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KEY POINTS
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Key Points

  • Often presents due to uterine size greater than the size of dates as a result of polyhydramnios.

  • Characteristically diagnosed by ultrasound examination, which shows a “double bubble” sign.

  • Differential diagnosis includes annular pancreas, malrotation, gastric or duodenal duplication, and preduodenal portal vein.

  • Associated with trisomy 21 in 30% of cases. Amniocentesis should be performed.

  • Associated with congenital heart disease in 17% to 33% of cases. Echocardiography should be performed.

  • Polyhydramnios rarely develops before 24 weeks’ gestation but can contribute to preterm labor.

  • Delivery should occur in a tertiary center with pediatric surgical and neonatal expertise available.

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CONDITION
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Duodenal atresia, or stenosis, is a leading cause of intestinal obstruction in newborns and one of the most common gastrointestinal anomalies that can be diagnosed prenatally. A commonly held developmental theory is that at 1 month of gestation, the lumen of the duodenum is thought to be obliterated by proliferating epithelium. This solid core of epithelium undergoes vacuolization and recanalization, restoring the lumen. Failure of recanalization of the solid stage is thought to result in duodenal atresia or stenosis. Atresia is more common than stenosis and occurs in approximately 70% of cases (Boyden et al., 1967; Skandalakis et al., 1994). Skandalakis et al. (1994) have described 3 types of duodenal atresia. The most common duodenal anomaly (69% of cases) is membranous mucosal atresia (type I) with an intact muscular wall. The proximal duodenum is ballooned out while the duodenum distal to the atresia is narrowed. This mucosal membrane may take on the shape of a “wind sock” because of peristalsis and increased proximal intraluminal pressure (Rowe et al., 1968). The origin of the wind-sock membrane is usually intimately associated with the ampulla of Vater. A type II duodenal atresia is rare (2% of cases) and has a short fibrous cord connecting the two ends of the atretic duodenum. Type III duodenal atresia has a complete separation between the two ends of the duodenum and can be associated with biliary tract anomalies in 6% of cases (Reid, 1973a and b; Jona and Berlin et al., 1976; Paine and Noblett, 1977; Knechtle and Filston, 1990). Duodenal stenosis accounts for the remaining 23% of cases. These anatomic relations are rarely evident sonographically. An annular pancreas occurs in 20% to 30% of patients with duodenal atresia or stenosis (Fonkalsrud et al., 1969; Reid, 1973a and b; Wesley and Mahour, 1977). The developmental relationship between annular pancreas and duodenal atresia and stenosis is unclear.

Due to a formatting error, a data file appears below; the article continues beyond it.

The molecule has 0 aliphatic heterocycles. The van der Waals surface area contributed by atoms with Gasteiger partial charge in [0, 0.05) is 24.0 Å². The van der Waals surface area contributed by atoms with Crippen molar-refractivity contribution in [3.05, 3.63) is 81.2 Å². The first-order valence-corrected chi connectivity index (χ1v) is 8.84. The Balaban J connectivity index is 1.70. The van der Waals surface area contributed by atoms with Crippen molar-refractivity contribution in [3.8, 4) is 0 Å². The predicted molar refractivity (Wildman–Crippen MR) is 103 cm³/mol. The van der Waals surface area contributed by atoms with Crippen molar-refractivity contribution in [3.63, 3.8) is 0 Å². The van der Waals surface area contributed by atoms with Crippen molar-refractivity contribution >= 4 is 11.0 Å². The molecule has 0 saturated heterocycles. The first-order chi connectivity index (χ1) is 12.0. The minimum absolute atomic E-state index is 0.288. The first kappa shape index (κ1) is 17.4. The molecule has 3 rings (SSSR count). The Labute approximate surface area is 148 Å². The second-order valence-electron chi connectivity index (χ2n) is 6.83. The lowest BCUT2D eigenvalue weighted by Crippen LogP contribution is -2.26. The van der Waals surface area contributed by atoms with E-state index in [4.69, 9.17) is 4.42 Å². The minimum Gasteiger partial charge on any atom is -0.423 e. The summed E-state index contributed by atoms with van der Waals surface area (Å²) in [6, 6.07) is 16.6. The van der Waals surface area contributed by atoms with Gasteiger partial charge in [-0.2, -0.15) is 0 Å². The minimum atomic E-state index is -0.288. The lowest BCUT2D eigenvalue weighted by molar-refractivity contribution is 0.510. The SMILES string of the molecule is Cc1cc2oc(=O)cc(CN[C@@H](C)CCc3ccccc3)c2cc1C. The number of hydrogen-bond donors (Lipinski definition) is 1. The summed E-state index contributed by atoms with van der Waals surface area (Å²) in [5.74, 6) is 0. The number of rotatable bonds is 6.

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An annular pancreas can produce extrinsic compression and result in stenosis, but it is more commonly associated with an intrinsic obstruction due to complete atresia (Merrill and Raffensperger, 1976).

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INCIDENCE
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Duodenal stenosis or atresia occurs in approximately 1 in 10,000 livebirths (Fonkalsrud et al., 1969; Forrester and Merz, ...

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